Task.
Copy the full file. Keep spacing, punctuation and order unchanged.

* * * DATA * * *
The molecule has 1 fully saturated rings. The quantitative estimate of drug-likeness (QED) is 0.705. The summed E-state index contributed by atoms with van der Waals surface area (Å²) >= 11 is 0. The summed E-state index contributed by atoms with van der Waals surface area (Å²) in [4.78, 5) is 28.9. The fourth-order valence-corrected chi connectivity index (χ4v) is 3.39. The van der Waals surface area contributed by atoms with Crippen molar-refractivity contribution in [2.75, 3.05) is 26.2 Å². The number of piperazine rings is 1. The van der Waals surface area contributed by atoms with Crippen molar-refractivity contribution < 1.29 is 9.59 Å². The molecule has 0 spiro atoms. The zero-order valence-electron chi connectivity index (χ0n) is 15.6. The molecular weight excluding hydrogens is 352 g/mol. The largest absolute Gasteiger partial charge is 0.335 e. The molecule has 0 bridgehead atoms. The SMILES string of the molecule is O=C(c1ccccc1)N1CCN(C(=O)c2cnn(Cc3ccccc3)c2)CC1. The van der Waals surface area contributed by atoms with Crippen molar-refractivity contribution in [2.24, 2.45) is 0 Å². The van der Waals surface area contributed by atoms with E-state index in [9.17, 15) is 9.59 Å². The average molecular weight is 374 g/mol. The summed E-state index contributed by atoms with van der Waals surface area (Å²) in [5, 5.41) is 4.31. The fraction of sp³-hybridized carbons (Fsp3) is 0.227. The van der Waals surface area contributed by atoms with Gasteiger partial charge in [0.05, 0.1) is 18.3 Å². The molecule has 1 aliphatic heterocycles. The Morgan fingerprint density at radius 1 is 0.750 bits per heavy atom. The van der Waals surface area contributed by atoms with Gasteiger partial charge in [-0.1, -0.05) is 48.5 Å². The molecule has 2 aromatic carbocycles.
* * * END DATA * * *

The molecule has 1 fully saturated rings. The quantitative estimate of drug-likeness (QED) is 0.705. The summed E-state index contributed by atoms with van der Waals surface area (Å²) >= 11 is 0. The summed E-state index contributed by atoms with van der Waals surface area (Å²) in [4.78, 5) is 28.9. The fourth-order valence-corrected chi connectivity index (χ4v) is 3.39. The van der Waals surface area contributed by atoms with Crippen molar-refractivity contribution in [2.75, 3.05) is 26.2 Å². The number of piperazine rings is 1. The van der Waals surface area contributed by atoms with Crippen molar-refractivity contribution < 1.29 is 9.59 Å². The molecule has 0 spiro atoms. The zero-order valence-electron chi connectivity index (χ0n) is 15.6. The molecular weight excluding hydrogens is 352 g/mol. The largest absolute Gasteiger partial charge is 0.335 e. The molecule has 0 bridgehead atoms. The SMILES string of the molecule is O=C(c1ccccc1)N1CCN(C(=O)c2cnn(Cc3ccccc3)c2)CC1. The van der Waals surface area contributed by atoms with Crippen molar-refractivity contribution in [2.24, 2.45) is 0 Å². The van der Waals surface area contributed by atoms with E-state index in [9.17, 15) is 9.59 Å². The average molecular weight is 374 g/mol. The summed E-state index contributed by atoms with van der Waals surface area (Å²) in [5, 5.41) is 4.31. The fraction of sp³-hybridized carbons (Fsp3) is 0.227. The van der Waals surface area contributed by atoms with Gasteiger partial charge in [0.05, 0.1) is 18.3 Å². The molecule has 1 aliphatic heterocycles. The Morgan fingerprint density at radius 1 is 0.750 bits per heavy atom. The van der Waals surface area contributed by atoms with Gasteiger partial charge in [-0.1, -0.05) is 48.5 Å². The molecule has 2 aromatic carbocycles.